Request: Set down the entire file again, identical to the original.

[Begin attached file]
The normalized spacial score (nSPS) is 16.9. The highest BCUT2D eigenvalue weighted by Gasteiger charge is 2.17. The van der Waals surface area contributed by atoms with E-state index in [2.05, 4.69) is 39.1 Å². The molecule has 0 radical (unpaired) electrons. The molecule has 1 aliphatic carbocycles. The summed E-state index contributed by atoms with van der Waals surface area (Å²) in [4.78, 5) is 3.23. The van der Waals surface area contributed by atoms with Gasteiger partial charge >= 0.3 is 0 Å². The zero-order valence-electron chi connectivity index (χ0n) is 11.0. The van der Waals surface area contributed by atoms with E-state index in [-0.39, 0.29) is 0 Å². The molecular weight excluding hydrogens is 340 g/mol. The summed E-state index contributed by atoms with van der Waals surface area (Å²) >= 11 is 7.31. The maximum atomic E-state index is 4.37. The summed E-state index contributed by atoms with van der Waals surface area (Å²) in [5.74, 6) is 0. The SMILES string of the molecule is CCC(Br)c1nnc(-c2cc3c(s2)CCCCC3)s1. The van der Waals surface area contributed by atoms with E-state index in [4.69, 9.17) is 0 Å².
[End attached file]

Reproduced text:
The normalized spacial score (nSPS) is 16.9. The highest BCUT2D eigenvalue weighted by Gasteiger charge is 2.17. The van der Waals surface area contributed by atoms with E-state index in [2.05, 4.69) is 39.1 Å². The molecule has 0 radical (unpaired) electrons. The molecule has 1 aliphatic carbocycles. The summed E-state index contributed by atoms with van der Waals surface area (Å²) in [4.78, 5) is 3.23. The van der Waals surface area contributed by atoms with Gasteiger partial charge >= 0.3 is 0 Å². The zero-order valence-electron chi connectivity index (χ0n) is 11.0. The van der Waals surface area contributed by atoms with E-state index in [-0.39, 0.29) is 0 Å². The molecular weight excluding hydrogens is 340 g/mol. The summed E-state index contributed by atoms with van der Waals surface area (Å²) >= 11 is 7.31. The maximum atomic E-state index is 4.37. The summed E-state index contributed by atoms with van der Waals surface area (Å²) in [5.74, 6) is 0. The SMILES string of the molecule is CCC(Br)c1nnc(-c2cc3c(s2)CCCCC3)s1. The van der Waals surface area contributed by atoms with E-state index in [4.69, 9.17) is 0 Å².